The Importance of Family
The belief in Ashramas means that all Hindus should go through the Householder stage of life.
The belief in dharma means that performing all the duties of a householder and raising children is a step on the way to achieving Moksha. It is the most excellent stage because it supports people in other stages.
The family is also important as it is where children learn right from wrong and learn how to be good Hindus.
Puja and other Hindu practices are based in the home and family.
Hindu Family Life
Good parents will
- Provide for their children
- Perform daily puja
- Teach their children about puja, Hinduism and what is right & wrong.
- Ensure boys have the sacred thread ceremony.
- Encourage their children to attend the Mandir
Good children will
- Obey their parents
- Respect their parents
- Care for their parents when they are old.
Hindu attitudes to Marriage
- Marriage marks the transition between two stages of life that of the student and the householder.
- Marriage is viewed as being for life and as being a religious or spiritual event.
- Traditionally couples have been of the same varna and marriages arranged, often through consulting horoscopes.
- It is increasingly common (especially in UK) for couples to find their own partner.
- ‘Let man and woman, united in marriage, constantly exert themselves, that they may not be disunited and may not violate their mutual fidelity.’ (Laws of Manu, 9:102)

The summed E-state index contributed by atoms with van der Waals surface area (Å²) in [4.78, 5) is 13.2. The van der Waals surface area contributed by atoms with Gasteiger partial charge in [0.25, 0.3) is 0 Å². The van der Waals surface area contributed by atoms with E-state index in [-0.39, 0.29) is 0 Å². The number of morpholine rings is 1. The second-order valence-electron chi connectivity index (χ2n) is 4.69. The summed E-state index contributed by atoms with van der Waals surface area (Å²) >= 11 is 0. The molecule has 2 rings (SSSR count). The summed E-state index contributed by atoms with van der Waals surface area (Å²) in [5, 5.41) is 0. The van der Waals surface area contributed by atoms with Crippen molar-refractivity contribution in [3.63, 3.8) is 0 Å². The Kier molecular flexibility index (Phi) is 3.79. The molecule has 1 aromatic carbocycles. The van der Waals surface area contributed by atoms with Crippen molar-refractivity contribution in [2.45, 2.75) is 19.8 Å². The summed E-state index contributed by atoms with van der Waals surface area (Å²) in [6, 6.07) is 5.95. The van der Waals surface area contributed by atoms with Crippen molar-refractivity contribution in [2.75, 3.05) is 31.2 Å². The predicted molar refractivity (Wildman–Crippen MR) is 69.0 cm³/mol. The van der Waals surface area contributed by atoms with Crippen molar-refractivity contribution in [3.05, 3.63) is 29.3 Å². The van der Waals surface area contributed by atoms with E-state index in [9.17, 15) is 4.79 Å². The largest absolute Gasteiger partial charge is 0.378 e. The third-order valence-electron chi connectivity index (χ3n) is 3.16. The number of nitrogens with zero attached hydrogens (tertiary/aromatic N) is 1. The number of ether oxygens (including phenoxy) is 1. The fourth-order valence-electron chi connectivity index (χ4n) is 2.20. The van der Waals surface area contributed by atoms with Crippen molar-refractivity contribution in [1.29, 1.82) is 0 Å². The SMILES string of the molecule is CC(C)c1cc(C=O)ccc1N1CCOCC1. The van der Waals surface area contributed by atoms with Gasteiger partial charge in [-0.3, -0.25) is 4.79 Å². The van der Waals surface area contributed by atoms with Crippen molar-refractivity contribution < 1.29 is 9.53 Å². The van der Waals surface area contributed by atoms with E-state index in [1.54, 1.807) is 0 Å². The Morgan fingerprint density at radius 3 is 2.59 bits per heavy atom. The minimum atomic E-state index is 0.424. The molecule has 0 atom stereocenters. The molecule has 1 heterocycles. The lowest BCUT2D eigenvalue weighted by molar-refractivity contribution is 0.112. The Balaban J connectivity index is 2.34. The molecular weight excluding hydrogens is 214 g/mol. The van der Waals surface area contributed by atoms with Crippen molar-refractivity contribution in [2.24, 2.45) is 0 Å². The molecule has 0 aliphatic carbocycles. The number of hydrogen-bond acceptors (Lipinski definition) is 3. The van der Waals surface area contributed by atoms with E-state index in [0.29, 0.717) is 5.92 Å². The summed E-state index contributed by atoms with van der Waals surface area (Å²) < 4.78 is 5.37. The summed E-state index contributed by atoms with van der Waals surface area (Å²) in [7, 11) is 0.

The Purpose of Marriage
Marriage is viewed as a Gift from God which serves the following purposes.
- To allow the couple to have sex.
- To join two families together.
- To allow the couple to share love & each other’s company.
- To produce children.
- To enable fulfillment of the householder stage of life.
The Marriage Ceremony
As with all aspects of Hinduism, marriages can be diverse.
- All Hindu weddings are carried out by a priest.
- The bridegroom and his family come to the bride’s house and are welcomed.
- A silk cloth is held between the couple by the priest and various songs of blessing are sung as the guests throw rice over the couple.
- The father gives his daughter to the groom asking him to live a good life in dharma (his moral duty), artha (the earning of money) and kama (the enjoyment of life).
- The groom’s mother gives a gift to the bride.
- Prayers are said as the groom offers gifts to the sacred fire (Havan) to encourage fertility.
- The vows are taken. ‘I hold your hand in the spirit of dharma- we are both husband and wife.’
- The bride steps on a stone to represent the stability which marriage will bring to their lives.
- The couple take seven steps around the Havan as laid down in the Law of Manu. The first step is for food, the second for strength, the third for wealth, the fourth for happiness, the fifth for children, the sixth for sustenance and the seventh for unity.
- The couple look at the sun (or the pole star at night) to be blessed.
- The couple receive blessings from the priest.
Hinduism disapproves of divorce. It can be considered as a stigma socially and the more traditional a Hindu the less likely they are to divorce or re-marry.
One of the Laws of Manu teaches that a wife must respect even an unfaithful husband.
Despite this the number of divorces both in India and in Hindu communities in the UK is increasing.
However, divorce is permissible if there is cruelty or if after 15 years of marriage no children have been produced.